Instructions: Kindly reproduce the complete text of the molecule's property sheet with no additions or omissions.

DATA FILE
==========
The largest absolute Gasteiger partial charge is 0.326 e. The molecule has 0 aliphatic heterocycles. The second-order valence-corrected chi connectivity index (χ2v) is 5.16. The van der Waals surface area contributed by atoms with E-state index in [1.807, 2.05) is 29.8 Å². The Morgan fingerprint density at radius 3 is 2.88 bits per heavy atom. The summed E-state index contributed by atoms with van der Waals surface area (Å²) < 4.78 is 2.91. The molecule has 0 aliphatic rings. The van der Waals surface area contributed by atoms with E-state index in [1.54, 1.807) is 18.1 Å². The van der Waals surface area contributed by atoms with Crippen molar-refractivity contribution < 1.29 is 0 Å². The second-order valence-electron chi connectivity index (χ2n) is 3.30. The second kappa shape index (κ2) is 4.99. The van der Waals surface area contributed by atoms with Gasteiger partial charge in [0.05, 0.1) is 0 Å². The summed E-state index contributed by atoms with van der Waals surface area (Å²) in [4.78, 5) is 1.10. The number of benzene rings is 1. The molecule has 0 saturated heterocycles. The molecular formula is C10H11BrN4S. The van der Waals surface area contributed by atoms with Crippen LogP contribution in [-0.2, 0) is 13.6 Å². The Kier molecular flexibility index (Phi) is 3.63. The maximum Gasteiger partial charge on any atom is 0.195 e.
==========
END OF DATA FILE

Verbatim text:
The largest absolute Gasteiger partial charge is 0.326 e. The molecule has 0 aliphatic heterocycles. The second-order valence-corrected chi connectivity index (χ2v) is 5.16. The van der Waals surface area contributed by atoms with E-state index in [1.807, 2.05) is 29.8 Å². The Morgan fingerprint density at radius 3 is 2.88 bits per heavy atom. The summed E-state index contributed by atoms with van der Waals surface area (Å²) < 4.78 is 2.91. The molecule has 0 aliphatic rings. The van der Waals surface area contributed by atoms with E-state index in [1.54, 1.807) is 18.1 Å². The van der Waals surface area contributed by atoms with Crippen molar-refractivity contribution < 1.29 is 0 Å². The second-order valence-electron chi connectivity index (χ2n) is 3.30. The second kappa shape index (κ2) is 4.99. The van der Waals surface area contributed by atoms with Gasteiger partial charge in [0.05, 0.1) is 0 Å². The summed E-state index contributed by atoms with van der Waals surface area (Å²) in [4.78, 5) is 1.10. The number of benzene rings is 1. The molecule has 0 saturated heterocycles. The molecular formula is C10H11BrN4S. The van der Waals surface area contributed by atoms with Crippen LogP contribution in [-0.2, 0) is 13.6 Å². The Kier molecular flexibility index (Phi) is 3.63. The maximum Gasteiger partial charge on any atom is 0.195 e.